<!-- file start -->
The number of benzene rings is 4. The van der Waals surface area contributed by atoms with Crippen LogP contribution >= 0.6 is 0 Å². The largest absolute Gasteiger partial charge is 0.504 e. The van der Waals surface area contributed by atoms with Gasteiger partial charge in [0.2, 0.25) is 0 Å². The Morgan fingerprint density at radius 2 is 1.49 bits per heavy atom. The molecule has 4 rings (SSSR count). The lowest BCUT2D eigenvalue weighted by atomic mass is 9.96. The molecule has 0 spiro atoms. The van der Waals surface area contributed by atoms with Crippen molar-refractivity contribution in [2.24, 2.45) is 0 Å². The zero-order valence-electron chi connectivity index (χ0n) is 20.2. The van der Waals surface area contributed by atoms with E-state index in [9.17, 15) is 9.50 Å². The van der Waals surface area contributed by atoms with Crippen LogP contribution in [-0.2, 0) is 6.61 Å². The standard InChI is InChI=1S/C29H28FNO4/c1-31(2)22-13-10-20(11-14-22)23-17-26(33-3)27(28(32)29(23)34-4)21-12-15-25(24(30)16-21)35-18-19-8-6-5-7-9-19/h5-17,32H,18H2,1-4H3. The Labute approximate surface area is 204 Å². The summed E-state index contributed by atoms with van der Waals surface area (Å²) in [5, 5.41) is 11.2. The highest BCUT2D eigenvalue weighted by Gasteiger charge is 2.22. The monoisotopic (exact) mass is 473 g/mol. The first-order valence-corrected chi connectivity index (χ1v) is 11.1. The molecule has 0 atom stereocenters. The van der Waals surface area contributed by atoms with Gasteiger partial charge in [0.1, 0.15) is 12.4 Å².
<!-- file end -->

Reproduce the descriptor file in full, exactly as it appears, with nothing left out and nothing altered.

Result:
The number of benzene rings is 4. The van der Waals surface area contributed by atoms with Crippen LogP contribution >= 0.6 is 0 Å². The largest absolute Gasteiger partial charge is 0.504 e. The van der Waals surface area contributed by atoms with Gasteiger partial charge in [0.2, 0.25) is 0 Å². The Morgan fingerprint density at radius 2 is 1.49 bits per heavy atom. The molecule has 4 rings (SSSR count). The lowest BCUT2D eigenvalue weighted by atomic mass is 9.96. The molecule has 0 spiro atoms. The van der Waals surface area contributed by atoms with Crippen molar-refractivity contribution in [2.24, 2.45) is 0 Å². The zero-order valence-electron chi connectivity index (χ0n) is 20.2. The van der Waals surface area contributed by atoms with E-state index in [9.17, 15) is 9.50 Å². The van der Waals surface area contributed by atoms with Crippen LogP contribution in [-0.2, 0) is 6.61 Å². The standard InChI is InChI=1S/C29H28FNO4/c1-31(2)22-13-10-20(11-14-22)23-17-26(33-3)27(28(32)29(23)34-4)21-12-15-25(24(30)16-21)35-18-19-8-6-5-7-9-19/h5-17,32H,18H2,1-4H3. The Labute approximate surface area is 204 Å². The summed E-state index contributed by atoms with van der Waals surface area (Å²) in [5, 5.41) is 11.2. The highest BCUT2D eigenvalue weighted by Gasteiger charge is 2.22. The monoisotopic (exact) mass is 473 g/mol. The first-order valence-corrected chi connectivity index (χ1v) is 11.1. The molecule has 0 atom stereocenters. The van der Waals surface area contributed by atoms with Gasteiger partial charge in [0.1, 0.15) is 12.4 Å².